Two new working papers present studies of conflict among pastoralists and other groups in two regions of the Horn of Africa and an area of Northern Namibia.
Pastoralists are responding to social and economic changes in different ways. Understanding the challenges, history, politics of these situations can help to point the way towards supporting greater dialogue and development.
About the papers
A case study from Northern Namibia looks at the Owambo herders, faced by difficulties with grazing rights, fencing off of land and an eviction order. The study looks at the impact of the eviction order on the different groups involved, and to what extent it has been resolved.
A second study examines the ‘Afar Triangle’ in Ethiopia, Eritrea and Djibouti in the Horn of Africa, and argues that the Triangle, rather than being a well-defined area, in fact represents many overlapping and contested ‘margins’ – political, territorial and environmental. Efforts to settle the pastoralist Afar people may offer them opportunity to claim land entitlement, but open them to the threat of co-option and control. Looking at the Afar people’s own responses to economic and social developments is important in finding pathways to development.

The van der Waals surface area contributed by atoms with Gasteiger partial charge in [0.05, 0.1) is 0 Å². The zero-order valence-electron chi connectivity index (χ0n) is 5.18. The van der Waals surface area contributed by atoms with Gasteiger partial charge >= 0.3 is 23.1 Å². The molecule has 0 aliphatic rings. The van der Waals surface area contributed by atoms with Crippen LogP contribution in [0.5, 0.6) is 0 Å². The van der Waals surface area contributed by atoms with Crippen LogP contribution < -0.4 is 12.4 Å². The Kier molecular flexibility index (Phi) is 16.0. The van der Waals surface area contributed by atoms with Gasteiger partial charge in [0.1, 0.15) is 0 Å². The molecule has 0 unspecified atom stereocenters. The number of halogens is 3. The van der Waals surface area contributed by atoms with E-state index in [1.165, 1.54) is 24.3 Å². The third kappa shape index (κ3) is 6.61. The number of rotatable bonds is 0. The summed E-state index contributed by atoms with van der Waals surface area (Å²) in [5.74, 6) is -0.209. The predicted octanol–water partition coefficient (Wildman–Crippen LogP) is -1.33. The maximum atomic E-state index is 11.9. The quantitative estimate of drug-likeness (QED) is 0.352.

Grazing rights in Namibia’s communal areas: A case study of a local land grabbing dispute in Western Kavango region (PDF, 663 KB)
Working Paper 93 by Theodor Muduva
Contested Margins, Complex Pathways: The Afar Triangle in the Horn of Africa (pdf 662 KB)
Working Paper 94 by Alan Nicol and Mosope Otulana
Photo: Ethio pastoralist 4 of 5 by Andrew Heavens on Flickr (cc-by-nc-nd)